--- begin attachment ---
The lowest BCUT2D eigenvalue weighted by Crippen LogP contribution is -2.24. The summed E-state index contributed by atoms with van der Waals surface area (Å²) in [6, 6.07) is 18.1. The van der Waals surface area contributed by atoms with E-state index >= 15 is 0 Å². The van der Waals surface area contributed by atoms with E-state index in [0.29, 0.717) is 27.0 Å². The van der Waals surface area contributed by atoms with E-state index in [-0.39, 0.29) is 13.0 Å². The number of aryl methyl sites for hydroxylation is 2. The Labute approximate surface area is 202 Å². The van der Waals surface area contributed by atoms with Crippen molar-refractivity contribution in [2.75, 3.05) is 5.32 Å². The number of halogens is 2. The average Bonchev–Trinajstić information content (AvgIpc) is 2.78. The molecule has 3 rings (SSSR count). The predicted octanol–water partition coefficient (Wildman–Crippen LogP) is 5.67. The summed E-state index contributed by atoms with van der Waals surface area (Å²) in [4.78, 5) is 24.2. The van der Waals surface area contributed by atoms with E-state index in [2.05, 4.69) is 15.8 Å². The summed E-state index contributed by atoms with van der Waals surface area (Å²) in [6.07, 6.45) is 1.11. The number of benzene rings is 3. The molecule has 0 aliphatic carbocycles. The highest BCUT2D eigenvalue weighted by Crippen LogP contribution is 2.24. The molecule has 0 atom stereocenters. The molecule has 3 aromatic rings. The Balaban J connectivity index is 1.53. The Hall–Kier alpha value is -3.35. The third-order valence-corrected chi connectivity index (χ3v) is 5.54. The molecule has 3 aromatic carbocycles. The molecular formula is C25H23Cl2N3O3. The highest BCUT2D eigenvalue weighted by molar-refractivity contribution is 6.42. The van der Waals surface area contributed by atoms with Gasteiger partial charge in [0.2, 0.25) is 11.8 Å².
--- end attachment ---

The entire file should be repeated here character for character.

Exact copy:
The lowest BCUT2D eigenvalue weighted by Crippen LogP contribution is -2.24. The summed E-state index contributed by atoms with van der Waals surface area (Å²) in [6, 6.07) is 18.1. The van der Waals surface area contributed by atoms with E-state index >= 15 is 0 Å². The van der Waals surface area contributed by atoms with E-state index in [0.29, 0.717) is 27.0 Å². The van der Waals surface area contributed by atoms with E-state index in [-0.39, 0.29) is 13.0 Å². The number of aryl methyl sites for hydroxylation is 2. The Labute approximate surface area is 202 Å². The van der Waals surface area contributed by atoms with Crippen molar-refractivity contribution in [2.75, 3.05) is 5.32 Å². The number of halogens is 2. The average Bonchev–Trinajstić information content (AvgIpc) is 2.78. The molecule has 3 rings (SSSR count). The predicted octanol–water partition coefficient (Wildman–Crippen LogP) is 5.67. The summed E-state index contributed by atoms with van der Waals surface area (Å²) in [4.78, 5) is 24.2. The van der Waals surface area contributed by atoms with E-state index in [2.05, 4.69) is 15.8 Å². The summed E-state index contributed by atoms with van der Waals surface area (Å²) in [6.07, 6.45) is 1.11. The number of benzene rings is 3. The molecule has 0 aliphatic carbocycles. The highest BCUT2D eigenvalue weighted by Crippen LogP contribution is 2.24. The molecule has 0 atom stereocenters. The molecule has 3 aromatic rings. The Balaban J connectivity index is 1.53. The Hall–Kier alpha value is -3.35. The third-order valence-corrected chi connectivity index (χ3v) is 5.54. The molecule has 3 aromatic carbocycles. The molecular formula is C25H23Cl2N3O3. The highest BCUT2D eigenvalue weighted by molar-refractivity contribution is 6.42. The van der Waals surface area contributed by atoms with Gasteiger partial charge in [0.2, 0.25) is 11.8 Å².